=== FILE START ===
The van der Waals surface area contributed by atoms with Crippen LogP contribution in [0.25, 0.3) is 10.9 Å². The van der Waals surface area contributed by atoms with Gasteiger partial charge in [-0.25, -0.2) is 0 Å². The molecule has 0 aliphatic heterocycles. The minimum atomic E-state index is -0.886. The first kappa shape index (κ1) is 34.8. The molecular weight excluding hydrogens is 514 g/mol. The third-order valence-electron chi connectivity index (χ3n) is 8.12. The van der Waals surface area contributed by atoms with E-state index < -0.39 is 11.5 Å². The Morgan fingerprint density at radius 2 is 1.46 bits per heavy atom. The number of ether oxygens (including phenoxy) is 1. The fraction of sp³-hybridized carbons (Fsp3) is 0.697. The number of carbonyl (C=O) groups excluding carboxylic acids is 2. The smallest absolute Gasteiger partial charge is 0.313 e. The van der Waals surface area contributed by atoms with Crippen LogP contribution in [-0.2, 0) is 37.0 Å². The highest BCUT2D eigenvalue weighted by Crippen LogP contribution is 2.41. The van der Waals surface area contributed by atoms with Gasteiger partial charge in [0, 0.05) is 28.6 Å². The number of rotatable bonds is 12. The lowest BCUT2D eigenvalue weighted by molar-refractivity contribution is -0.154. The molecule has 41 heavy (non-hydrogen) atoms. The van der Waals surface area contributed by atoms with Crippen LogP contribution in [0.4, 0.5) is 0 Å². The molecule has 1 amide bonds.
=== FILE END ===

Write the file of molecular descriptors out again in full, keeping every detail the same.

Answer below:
The van der Waals surface area contributed by atoms with Crippen LogP contribution in [0.25, 0.3) is 10.9 Å². The van der Waals surface area contributed by atoms with Gasteiger partial charge in [-0.25, -0.2) is 0 Å². The molecule has 0 aliphatic heterocycles. The minimum atomic E-state index is -0.886. The first kappa shape index (κ1) is 34.8. The molecular weight excluding hydrogens is 514 g/mol. The third-order valence-electron chi connectivity index (χ3n) is 8.12. The van der Waals surface area contributed by atoms with E-state index < -0.39 is 11.5 Å². The Morgan fingerprint density at radius 2 is 1.46 bits per heavy atom. The number of ether oxygens (including phenoxy) is 1. The fraction of sp³-hybridized carbons (Fsp3) is 0.697. The number of carbonyl (C=O) groups excluding carboxylic acids is 2. The smallest absolute Gasteiger partial charge is 0.313 e. The van der Waals surface area contributed by atoms with Crippen LogP contribution in [-0.2, 0) is 37.0 Å². The highest BCUT2D eigenvalue weighted by Crippen LogP contribution is 2.41. The van der Waals surface area contributed by atoms with Gasteiger partial charge in [0, 0.05) is 28.6 Å². The number of rotatable bonds is 12. The lowest BCUT2D eigenvalue weighted by molar-refractivity contribution is -0.154. The molecule has 41 heavy (non-hydrogen) atoms. The van der Waals surface area contributed by atoms with Crippen LogP contribution in [0.4, 0.5) is 0 Å². The molecule has 1 amide bonds.